In this section, we examined the data obtained and outlined the performance of the proposed explainable and DL models for the two different tasks based on the collected dataset. First, we provided a descriptive statistical analysis of the obtained dataset and its properties. Secondly, we present the performance of the models in classification between high and low-frequency calls. Finally, we present the models’ ability to identify each cow according to its vocalizations, divided into low, high, and all low + high vocalizations. Table 2 summarizes the results of the explainable and DL models’ performance in separating between the high and low-frequency calls. The results are shown as mean ± standard deviation for k = 5 fold. Importantly, we made sure that the train and test cohorts had vocalizations from both classes at each fold and that the ratio between the classes was kept between folds. Both models achieved good results with almost nine out of 10 correct detections. One can notice that the DL model outperforms the explainable model. One explanation for this is that the DL is more expressive and therefore captures more complex dynamics, which are not necessarily expressed by the features provided to the explainable model (see Table 2). Figure 2 presents the features’ importance of the explainable model for the high and low-frequency calls calculated by reducing one feature from the input and calculating its influence on the model’s performance. One can notice that AMvar, AMrate, AMExtent, Formant dispersal, and the Weiner entropy mean are the most important features, with a joint importance of 55.36%.

Table 2

Table 2. The high- and low-frequency calls (LF and HF) classifier models’ performances.

Figure 2

Figure 2. The distribution of the features’ importance for the high and low frequency calls (LF and HF) explainable classifier model. The results are shown as the average of a k = 5 fold cross-validation where the error bars indicate one standard deviation.

Table 3 summarizes the results of the explainable and DL models’ individual cow identification accuracy. The results are shown as mean ± standard deviation for k = 5 fold. For this case, we made sure that the train and test cohorts had vocalizations from all cows such that the proportion of the vocalizations of each individual cow was present both in the train and test cohorts at each fold. The models obtained around 70% accuracy, with a relatively low standard deviation. Like the previous experiment, the DL model outperformed the explainable model.

Table 3

Table 3. The individual identification classifier models’ performances.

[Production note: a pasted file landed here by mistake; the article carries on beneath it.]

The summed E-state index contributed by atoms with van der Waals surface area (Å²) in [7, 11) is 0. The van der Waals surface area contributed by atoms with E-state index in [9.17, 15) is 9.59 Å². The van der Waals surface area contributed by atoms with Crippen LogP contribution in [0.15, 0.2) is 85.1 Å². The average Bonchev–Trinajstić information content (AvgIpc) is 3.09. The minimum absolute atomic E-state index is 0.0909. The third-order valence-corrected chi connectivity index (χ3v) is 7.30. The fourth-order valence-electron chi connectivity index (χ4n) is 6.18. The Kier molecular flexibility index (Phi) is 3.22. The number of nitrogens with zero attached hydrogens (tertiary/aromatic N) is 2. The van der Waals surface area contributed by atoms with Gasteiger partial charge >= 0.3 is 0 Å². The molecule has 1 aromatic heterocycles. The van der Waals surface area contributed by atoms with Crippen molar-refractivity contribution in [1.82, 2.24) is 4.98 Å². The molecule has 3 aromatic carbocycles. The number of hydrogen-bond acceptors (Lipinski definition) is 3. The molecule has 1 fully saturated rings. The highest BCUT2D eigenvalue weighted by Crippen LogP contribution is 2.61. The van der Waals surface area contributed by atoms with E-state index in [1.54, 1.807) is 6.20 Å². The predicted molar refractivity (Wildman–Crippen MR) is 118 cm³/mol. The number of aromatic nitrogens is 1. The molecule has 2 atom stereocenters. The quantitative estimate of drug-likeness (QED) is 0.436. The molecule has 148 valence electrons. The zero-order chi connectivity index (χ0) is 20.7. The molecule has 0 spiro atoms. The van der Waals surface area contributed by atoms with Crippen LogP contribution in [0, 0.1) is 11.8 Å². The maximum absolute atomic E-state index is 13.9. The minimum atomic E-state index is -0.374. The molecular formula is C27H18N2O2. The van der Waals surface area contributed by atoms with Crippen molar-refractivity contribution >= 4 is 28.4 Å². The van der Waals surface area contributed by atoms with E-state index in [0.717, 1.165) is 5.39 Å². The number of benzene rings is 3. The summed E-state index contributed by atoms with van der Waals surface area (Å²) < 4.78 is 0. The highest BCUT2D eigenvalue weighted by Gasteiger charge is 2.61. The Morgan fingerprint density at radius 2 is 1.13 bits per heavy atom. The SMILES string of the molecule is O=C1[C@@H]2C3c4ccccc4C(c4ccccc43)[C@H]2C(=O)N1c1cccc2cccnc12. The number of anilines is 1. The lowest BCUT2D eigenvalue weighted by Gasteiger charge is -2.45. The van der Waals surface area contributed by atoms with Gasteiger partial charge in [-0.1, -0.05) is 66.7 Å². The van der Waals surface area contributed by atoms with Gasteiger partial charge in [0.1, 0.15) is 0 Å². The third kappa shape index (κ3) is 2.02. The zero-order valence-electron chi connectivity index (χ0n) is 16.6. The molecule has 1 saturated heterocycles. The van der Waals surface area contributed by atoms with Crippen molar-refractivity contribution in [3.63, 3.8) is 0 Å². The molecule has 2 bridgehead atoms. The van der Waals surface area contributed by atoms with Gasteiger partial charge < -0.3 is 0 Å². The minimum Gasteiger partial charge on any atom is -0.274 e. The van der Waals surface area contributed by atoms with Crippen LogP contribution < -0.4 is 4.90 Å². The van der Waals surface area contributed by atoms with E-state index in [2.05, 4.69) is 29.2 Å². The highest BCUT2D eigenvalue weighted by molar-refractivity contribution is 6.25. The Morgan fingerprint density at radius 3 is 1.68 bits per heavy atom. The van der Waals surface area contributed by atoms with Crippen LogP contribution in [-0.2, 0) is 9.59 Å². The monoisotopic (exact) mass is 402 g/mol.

Figure 3 presents the features’ importance of the explainable model for the cow identification task, calculated by reducing one feature from the input and calculating its influence on the model’s performance. The sound duration played a critical role with 14.27% importance, indicating that different cows have a significant pattern in their vocal duration, or at least a non-linear connection between the vocal duration to other features that allows for capturing unique identification patterns. The Wiener Entropy mean is the second best, with 11.65% importance.

Figure 3

Figure 3. The distribution of the features’ importance for identification explainable classifier model for the Low Frequency + High Frequency dataset. The results are shown as the average of a k = 5 fold cross-validation, where the error bars indicate one standard deviation.


In this study, we present a dataset of cattle vocal recordings during negative affective states caused by isolation of the cows, which is, to the best of our knowledge, the largest dataset collected to date. The data from n = 20 cows has been manually cleaned from background noises and trimmed to contain only the low-frequency (LF) and high-frequency (HF) calls, to ensure as high quality of data as possible. The resulting dataset comprises 1,144 records in total. Based on this data, we conducted two sets of tasks. Firstly, we provided a classifier for separating between low and high-frequency calls. Secondly, we provided a classifier for identifying individual cows based on their high-, low-, or high + low-frequency vocalizations produced.

As shown in Table 2, both the explainable and DL models were able to accurately classify between the low- and high-frequency calls, with 87.2 and 89.4% accuracy, respectively. This outcome slightly outperforms (2%, 4.4%) the current state-of-the-art model (33), which used a smaller dataset of n = 10 individuals. Notably, the differences between the models’ performances between the training and testing cohorts was around 2.5% toward the training cohort, compared to the state-of-the-art, which reports a 14.2% difference. As such, our model resulted in less over-fitting, if any at all, than the previous model. In addition, as the standard deviations of both models were 4.1 and 3.8%, this indicates that both models are robust.

For the individual cow identification task for both the LF and HF data, the explainable and DL models obtained 68.9 and 72.5% accuracy, respectively. When focusing only on the HF calls, the results were similar, with only 0.5 and 1.7% decrease in performance. On the other hand, when using only the LF samples, the accuracy sharply dropped to 50.9 and 46.8%, respectively, while also revealing overfit over the training dataset. This may be an indication that high-frequency calls contain more individuality information than low-frequency calls in cattle. These results are in accordance with previous findings across non-human mammals (29, 48), where an increase in the arousal states was shown to lead to higher frequency vocalizations for both F0 and formant-related features, with vocalization parameters being more variable in negative-high arousal states. An alternative explanation for this might be attributed to the reduced amount of LF data, which contained 192 samples (i.e., 16.8% of the entire dataset). While the performance of the model of Shorten and Hunter (33) was better, this study worked with a reduced dataset for LF calls. In addition, their results may be indicative of overfitting, while explainable frameworks were not considered.